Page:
October 23, 1997



at the Los Angeles Theatre Center


Reviewed by Rob Kendt


In Federico Garcia Lorca's brutally single-minded final play, he created in the tyrannical widow Bernarda Alba one of the most irredeemable authoritarian demons this side of Richard III, but without even a deformity to explain her malevolence. (Instead, adding salt to the wounds, Lorca gives one of Bernarda's five perversely unmarried daughters the hunchback.) Written at the beginning of the Spanish Civil War, The House of Bernarda Alba persuasively personifies Fascist intolerance as a kind of vampirism which survives by sucking the vitality out of the young.


In Margarita Galban's new production for the Bilingual Foundation of the Arts, the play emerges with piercing if not quite stirring clarity. The lack of fuss starts at the top, with the studiously impassive, iconic performance of Carmen Zapata (who co-translated the original with the late Michael Dewell) as Bernarda Alba, with Estela Scarlata's buffed-white courtyard set, lit bright as a theme park by Robert Fromer, and with costumer Carlos Brown's muted palette of blackish mourning shades. It's a brilliantly economical stage picture that nearly tells the story itself: Bernarda, whose eldest daughter among five is pushing 40, is determined to enforce on her household an eight-year period of strict mourning (and chastity) for its late patriarch, leaving her and her daughters to sit and peck at each other like a murder of jealous crows.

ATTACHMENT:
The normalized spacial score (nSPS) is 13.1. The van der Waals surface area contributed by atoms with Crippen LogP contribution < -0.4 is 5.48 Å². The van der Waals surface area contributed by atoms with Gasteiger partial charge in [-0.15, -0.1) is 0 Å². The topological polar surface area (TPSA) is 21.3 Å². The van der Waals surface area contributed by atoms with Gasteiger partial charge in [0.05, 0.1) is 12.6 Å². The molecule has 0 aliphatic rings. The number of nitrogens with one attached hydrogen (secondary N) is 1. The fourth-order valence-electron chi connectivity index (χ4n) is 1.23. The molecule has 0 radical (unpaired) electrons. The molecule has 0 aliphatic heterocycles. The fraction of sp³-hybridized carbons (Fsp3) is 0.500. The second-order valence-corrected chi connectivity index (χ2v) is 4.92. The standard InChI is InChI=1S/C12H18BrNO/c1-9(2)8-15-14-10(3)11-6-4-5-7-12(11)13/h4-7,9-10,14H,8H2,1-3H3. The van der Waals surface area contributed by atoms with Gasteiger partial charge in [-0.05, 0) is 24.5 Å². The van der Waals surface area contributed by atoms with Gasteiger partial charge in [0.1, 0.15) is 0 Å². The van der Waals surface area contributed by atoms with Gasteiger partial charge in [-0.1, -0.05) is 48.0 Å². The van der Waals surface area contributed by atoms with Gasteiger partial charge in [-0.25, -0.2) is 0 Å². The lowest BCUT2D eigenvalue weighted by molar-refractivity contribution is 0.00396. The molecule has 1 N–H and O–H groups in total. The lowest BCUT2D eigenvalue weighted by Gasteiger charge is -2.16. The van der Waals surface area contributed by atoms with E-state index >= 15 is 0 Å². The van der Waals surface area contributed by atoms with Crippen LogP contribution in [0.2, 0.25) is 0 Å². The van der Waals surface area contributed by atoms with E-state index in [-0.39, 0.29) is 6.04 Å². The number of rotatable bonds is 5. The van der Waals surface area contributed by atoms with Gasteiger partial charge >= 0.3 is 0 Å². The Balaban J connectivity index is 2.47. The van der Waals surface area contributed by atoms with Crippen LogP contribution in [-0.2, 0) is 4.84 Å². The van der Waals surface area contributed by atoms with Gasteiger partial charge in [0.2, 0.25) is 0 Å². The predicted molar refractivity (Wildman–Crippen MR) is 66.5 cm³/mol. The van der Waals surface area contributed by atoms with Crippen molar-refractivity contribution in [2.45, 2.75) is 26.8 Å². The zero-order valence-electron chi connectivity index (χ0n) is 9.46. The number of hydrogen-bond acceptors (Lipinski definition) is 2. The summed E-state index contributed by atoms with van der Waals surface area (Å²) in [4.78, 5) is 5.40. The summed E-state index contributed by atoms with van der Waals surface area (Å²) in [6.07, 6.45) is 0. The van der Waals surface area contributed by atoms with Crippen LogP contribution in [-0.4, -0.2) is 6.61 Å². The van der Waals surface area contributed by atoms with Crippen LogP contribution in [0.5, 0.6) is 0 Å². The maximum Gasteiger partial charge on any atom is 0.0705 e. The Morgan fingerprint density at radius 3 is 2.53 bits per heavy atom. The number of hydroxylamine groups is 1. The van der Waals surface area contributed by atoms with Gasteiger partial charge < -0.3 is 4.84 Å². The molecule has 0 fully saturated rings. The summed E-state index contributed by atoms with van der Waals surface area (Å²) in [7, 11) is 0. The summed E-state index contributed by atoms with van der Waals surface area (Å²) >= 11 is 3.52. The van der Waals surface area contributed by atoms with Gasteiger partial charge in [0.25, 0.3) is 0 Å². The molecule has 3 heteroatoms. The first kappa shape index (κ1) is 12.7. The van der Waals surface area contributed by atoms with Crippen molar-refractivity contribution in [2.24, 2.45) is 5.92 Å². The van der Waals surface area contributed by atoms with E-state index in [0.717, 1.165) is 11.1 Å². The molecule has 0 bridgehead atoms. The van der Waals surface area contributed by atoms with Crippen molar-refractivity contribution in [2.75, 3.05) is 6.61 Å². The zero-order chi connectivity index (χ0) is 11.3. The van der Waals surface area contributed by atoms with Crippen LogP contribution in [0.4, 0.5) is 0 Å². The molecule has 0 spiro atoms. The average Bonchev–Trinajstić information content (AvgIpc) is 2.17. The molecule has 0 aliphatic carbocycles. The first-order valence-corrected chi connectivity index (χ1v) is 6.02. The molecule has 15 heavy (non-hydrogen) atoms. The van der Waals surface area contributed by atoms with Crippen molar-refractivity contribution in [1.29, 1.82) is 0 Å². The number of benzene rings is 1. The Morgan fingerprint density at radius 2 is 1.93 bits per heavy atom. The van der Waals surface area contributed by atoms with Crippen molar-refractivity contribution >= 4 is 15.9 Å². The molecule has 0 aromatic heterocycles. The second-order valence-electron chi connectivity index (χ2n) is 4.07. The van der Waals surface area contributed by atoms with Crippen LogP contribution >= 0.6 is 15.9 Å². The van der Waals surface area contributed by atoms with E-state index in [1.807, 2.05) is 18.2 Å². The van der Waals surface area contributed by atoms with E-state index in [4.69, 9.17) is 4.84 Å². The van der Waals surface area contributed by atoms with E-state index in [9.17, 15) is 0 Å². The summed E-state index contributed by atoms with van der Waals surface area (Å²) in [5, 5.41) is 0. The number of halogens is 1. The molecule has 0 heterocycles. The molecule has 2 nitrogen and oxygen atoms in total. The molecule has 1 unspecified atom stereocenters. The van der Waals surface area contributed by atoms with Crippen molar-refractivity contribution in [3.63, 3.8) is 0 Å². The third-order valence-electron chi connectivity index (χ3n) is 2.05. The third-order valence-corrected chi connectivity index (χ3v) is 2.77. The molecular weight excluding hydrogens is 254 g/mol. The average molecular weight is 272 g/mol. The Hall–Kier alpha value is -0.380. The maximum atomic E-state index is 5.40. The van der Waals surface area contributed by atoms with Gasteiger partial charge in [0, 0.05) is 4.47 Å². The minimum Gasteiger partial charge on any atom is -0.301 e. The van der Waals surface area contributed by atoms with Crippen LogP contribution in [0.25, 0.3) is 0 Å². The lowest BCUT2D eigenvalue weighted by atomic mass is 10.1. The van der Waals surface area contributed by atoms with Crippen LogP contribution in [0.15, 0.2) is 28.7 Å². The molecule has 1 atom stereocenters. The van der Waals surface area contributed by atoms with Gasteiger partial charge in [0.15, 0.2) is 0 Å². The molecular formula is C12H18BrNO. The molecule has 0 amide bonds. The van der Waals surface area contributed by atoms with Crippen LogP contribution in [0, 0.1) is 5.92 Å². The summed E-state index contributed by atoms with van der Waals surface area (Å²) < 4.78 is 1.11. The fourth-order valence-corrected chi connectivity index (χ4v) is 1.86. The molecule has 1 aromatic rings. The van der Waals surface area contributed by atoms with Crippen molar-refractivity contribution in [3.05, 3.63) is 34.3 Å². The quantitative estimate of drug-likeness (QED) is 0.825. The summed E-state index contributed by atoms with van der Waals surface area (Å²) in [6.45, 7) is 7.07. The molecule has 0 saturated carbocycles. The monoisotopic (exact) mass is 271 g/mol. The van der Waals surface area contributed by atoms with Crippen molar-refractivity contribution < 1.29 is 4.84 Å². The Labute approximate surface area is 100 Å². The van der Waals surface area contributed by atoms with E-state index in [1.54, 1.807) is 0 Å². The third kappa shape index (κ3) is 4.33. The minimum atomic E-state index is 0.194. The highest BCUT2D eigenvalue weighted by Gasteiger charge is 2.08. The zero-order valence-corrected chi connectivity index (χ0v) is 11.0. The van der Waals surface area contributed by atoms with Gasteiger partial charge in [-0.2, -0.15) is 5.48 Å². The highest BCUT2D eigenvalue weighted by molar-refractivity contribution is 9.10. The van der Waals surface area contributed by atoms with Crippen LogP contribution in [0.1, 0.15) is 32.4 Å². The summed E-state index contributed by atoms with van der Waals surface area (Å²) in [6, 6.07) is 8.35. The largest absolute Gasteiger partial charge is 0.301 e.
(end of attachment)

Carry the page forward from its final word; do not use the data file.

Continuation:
The cast rehearsed both in English and Spanish, but overwhelming demand for the latter version foreshortened the English-language performances; all the rest will be in Spanish. Indeed, it's not hard for this Anglophone to imagine how the play's rhythms, which here seem overly declamatory, might fare better in a more musical language than English. That said, despite some kinks in the pacing, there's not a bad performance on the stage: There is the formidable foolery of Edith Diaz, the wounded gravity of Alejandra Flores, the inward despair of Denise Blasor, the sunny passivity of Cecilia Bogran, the pinched practicality of Eugenia Cross, the contrary passion of Erica Ortega, the wry smile of Lucki Wheating, and the frighteningly truthful old-hag ramblings of Margarita Stocker.


If this seems an overly frosty House, it does manage to stun us--and stick in our minds--with its cumulative malevolent force. Like the discipline of many a totalitarian regime, this production administers its horrors with chilling tidiness.


"The House of Bernarda Alba," presented by Wells Fargo and the Bilingual Foundation of the Arts in collaboration with the Los Angeles Cultural Affairs Department at the L.A. Theatre Center, Theatre 3, 514 S. Spring St., downtown L.A. Sept. 25-Nov. 2. (213) 225-4044.